Master of Science (M.S.) in Bioengineering

General Information

Bioengineering is a broad and emerging field that impacts drug delivery, surgery, diagnosis, prevention, and treatment. Students successfully completing the Master of Science in Bioengineering (MSBioE) degree program will be prepared for professional careers in businesses related to medical diagnostics, prosthetic devices, and neural and other implants; the pharmaceutical and biotechnology industries; and consulting in health-related fields, as well as other positions in industry, commerce, education, and government. Students will also be prepared to continue their formal education at the PhD level in a variety of science and engineering disciplines and at the MD level in certain cases.

Degree Requirements

Prospective students should consult the university catalog with respect to prerequisite requirements, admission requirements, admission to candidacy requirements, and deficiency requirements. The Master of Science in Bioengineering (MSBioE) degree is awarded to students who:

  1. Meet all University general degree requirements (see the university catalog).
  2. Satisfy the specific degree requirements of the Electrical Engineering Department, as described below with the required number of credits shown.

Master of Science Degree Thesis Option (30 credits)

  1. Requires 6 credits of orally defended thesis.
  2. Requires 24 credits of approved course work of which 9 credits are program core courses and the remaining 15 credits are approved elective courses offered by the Colleges of Engineering and Computer Science, Charles E. Schmidt College of Science, and Christine E. Lynn College of Nursing.

Note: No more than 3 credits of directed independent study may be applied toward the master's degree.

Master of Science Degree Non-Thesis Option (33 credits)

  1. Requires 3 credits of orally defended research project.
  2. Requires 30 credits of approved course work of which 9 credits are program core courses and the remaining 21 credits are approved elective courses offered by the Colleges of Engineering and Computer Science, Charles E. Schmidt College of Science, and Christine E. Lynn College of Nursing.

Note: No more than 3 credits of directed independent study may be applied toward the master's degree.

Program Core Course

  1. BME 5000 Introduction to Bioengineering (3)
    This course provides a broad perspective of Bioengineering as applied to topics in contemporary Biology, Physiology, and Medicine, including Biotechnology and Bioinformatics. A comprehensive final research paper is required of students in this course. The course is designed for graduate students and may be taken by senior undergraduates with permission of the instructor.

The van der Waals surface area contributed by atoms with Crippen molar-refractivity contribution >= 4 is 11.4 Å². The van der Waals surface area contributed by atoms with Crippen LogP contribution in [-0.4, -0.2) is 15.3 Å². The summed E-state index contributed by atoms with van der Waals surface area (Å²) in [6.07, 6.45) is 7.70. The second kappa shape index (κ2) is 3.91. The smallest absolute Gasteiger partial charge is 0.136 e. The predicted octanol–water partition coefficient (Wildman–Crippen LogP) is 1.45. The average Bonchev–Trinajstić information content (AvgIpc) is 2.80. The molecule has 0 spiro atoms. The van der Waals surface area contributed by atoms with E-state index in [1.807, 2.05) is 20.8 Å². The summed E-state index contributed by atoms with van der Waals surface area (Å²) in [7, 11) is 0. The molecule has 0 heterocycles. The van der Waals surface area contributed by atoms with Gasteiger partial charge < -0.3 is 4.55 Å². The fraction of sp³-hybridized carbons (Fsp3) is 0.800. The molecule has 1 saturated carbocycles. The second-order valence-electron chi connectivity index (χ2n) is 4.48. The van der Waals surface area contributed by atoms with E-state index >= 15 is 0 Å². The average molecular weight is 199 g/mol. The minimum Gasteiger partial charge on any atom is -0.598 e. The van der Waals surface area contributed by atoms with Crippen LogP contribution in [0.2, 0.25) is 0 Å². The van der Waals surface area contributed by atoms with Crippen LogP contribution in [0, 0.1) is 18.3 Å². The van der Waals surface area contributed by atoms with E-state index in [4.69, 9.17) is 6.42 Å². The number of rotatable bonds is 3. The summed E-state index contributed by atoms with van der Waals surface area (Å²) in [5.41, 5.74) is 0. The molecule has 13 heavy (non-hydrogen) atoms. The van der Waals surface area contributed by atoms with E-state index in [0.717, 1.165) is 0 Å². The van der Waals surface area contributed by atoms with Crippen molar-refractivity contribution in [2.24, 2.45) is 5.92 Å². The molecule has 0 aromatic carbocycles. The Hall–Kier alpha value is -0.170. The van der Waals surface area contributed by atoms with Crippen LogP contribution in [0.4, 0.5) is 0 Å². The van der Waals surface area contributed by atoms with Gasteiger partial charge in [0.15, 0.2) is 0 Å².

2. BME 5742 Biosystems Modeling and Control (3)
    This course covers population growth, enzyme kinetics, heart and blood circulation, lung model, Hodgkin-Huxley nerve model, dynamic simulations, compartmental models, and drug delivery. The course is designed for graduate students and may be taken by senior undergraduates with permission of the instructor.
  3. BME 6762 Bioinformatics: Engineering Perspectives (3)
    Introduction to bio- and genetic-engineering. Concepts and definitions of molecular biological terms. Bioinformatics - definition and applications. Information resources and databases: proteins and genomes. Biological sequence analysis and applications. Sequence search/analyses tools and protocols. Bioinformatics versus modern information networks and WWW. Prior to registering for this course, it is recommended that students take PCB 3063, Genetics, or equivalent, or obtain permission from the instructor.

Distinctive Program Characteristics

  • Builds on the highly successful Bioengineering Graduate Certificate Program that was approved and started in Fall 2003, currently has 56 applicants, and has awarded 14 Certificates of Completion.
  • Faculty members teach courses and supervise graduate research assistants are drawn from departments and centers within the College of Engineering & Computer Science and the Charles E. Schmidt College of Science and, at this time, include a number of distinguished adjunct faculty, several of whom hold Ph.D. and MD degrees, Drs. Carlos Aparicio, Jeffrey Weiss, and Ilker Yaylali. Additional faculty and adjunct faculty members will be added.
  • Opportunities for graduate students to conduct research in centers, institutes, and facilities with which faculty have association, College of Engineering & Computer Science Robotics, Applied Stochastics Research, Imaging Technology, and Ocean & Systems Engineering Centers; Charles E. Schmidt College of Science Centers for Complex Systems & Brain Sciences and Molecular Biology & Biotechnology; Scripps Florida; Beckman Coulter Inc.; Northwest Medical Center; North Broward Medical Center; and Miami Children's Hospital, Brain Institute & Neuroscience Center. A number of opportunities also exist for students in small, highly specialized companies.
  • Responds to the many inquiries from prospective graduate degree-seeking national and international students interested in the Bioengineering area.
  • Responds to the State of Florida and national workforce needs of industries, hospitals, and agencies comprising the Pharmaceutical, Biotechnology, and Healthcare sectors of the economy. Is an integral part of the Enterprise Florida Life Sciences Roadmap.
  • Contains a Program Core that introduces students to the breadth of Bioengineering research topics.
  • In the second phase of implementation, Program Tracks are planned in the areas of Biomedical and Biosystems Engineering, Bioinformatics Engineering and Computer Science, Biotechnology Robotics and Automation, Biomechanics, and Neuroscience and Neurological Engineering. A General Bioengineering Studies track will remain.

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